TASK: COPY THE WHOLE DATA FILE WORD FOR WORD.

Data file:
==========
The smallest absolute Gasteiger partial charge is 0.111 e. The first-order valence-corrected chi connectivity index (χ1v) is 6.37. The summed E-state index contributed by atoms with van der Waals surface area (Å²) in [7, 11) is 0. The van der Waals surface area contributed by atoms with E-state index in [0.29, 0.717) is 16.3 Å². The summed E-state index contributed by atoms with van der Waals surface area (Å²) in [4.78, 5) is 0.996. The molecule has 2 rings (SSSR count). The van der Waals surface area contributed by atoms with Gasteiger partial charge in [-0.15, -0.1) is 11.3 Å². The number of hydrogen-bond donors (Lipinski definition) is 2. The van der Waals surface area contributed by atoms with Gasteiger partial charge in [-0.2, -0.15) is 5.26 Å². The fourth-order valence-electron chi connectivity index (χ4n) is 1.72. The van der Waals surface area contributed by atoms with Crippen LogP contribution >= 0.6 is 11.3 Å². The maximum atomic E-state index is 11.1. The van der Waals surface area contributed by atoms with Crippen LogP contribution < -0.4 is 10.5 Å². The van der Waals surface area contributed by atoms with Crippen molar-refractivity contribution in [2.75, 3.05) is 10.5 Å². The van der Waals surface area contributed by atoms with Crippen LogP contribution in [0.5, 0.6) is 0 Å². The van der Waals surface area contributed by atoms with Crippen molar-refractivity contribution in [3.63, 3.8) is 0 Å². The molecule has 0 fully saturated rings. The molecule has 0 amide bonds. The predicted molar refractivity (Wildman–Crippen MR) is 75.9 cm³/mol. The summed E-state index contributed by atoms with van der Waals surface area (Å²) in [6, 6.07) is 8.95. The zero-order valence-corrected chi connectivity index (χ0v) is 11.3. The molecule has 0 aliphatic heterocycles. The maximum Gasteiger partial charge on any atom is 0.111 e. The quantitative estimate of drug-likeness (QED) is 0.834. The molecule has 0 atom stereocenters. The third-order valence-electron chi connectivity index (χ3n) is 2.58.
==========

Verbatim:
The smallest absolute Gasteiger partial charge is 0.111 e. The first-order valence-corrected chi connectivity index (χ1v) is 6.37. The summed E-state index contributed by atoms with van der Waals surface area (Å²) in [7, 11) is 0. The van der Waals surface area contributed by atoms with E-state index in [0.29, 0.717) is 16.3 Å². The summed E-state index contributed by atoms with van der Waals surface area (Å²) in [4.78, 5) is 0.996. The molecule has 2 rings (SSSR count). The van der Waals surface area contributed by atoms with Gasteiger partial charge in [-0.15, -0.1) is 11.3 Å². The number of hydrogen-bond donors (Lipinski definition) is 2. The van der Waals surface area contributed by atoms with Gasteiger partial charge in [-0.2, -0.15) is 5.26 Å². The fourth-order valence-electron chi connectivity index (χ4n) is 1.72. The van der Waals surface area contributed by atoms with Crippen LogP contribution >= 0.6 is 11.3 Å². The maximum atomic E-state index is 11.1. The van der Waals surface area contributed by atoms with Crippen LogP contribution < -0.4 is 10.5 Å². The van der Waals surface area contributed by atoms with Crippen molar-refractivity contribution in [2.75, 3.05) is 10.5 Å². The van der Waals surface area contributed by atoms with Crippen LogP contribution in [0.5, 0.6) is 0 Å². The van der Waals surface area contributed by atoms with Crippen molar-refractivity contribution in [3.63, 3.8) is 0 Å². The molecule has 0 fully saturated rings. The molecule has 0 amide bonds. The predicted molar refractivity (Wildman–Crippen MR) is 75.9 cm³/mol. The summed E-state index contributed by atoms with van der Waals surface area (Å²) in [6, 6.07) is 8.95. The zero-order valence-corrected chi connectivity index (χ0v) is 11.3. The molecule has 0 aliphatic heterocycles. The maximum Gasteiger partial charge on any atom is 0.111 e. The quantitative estimate of drug-likeness (QED) is 0.834. The molecule has 0 atom stereocenters. The third-order valence-electron chi connectivity index (χ3n) is 2.58.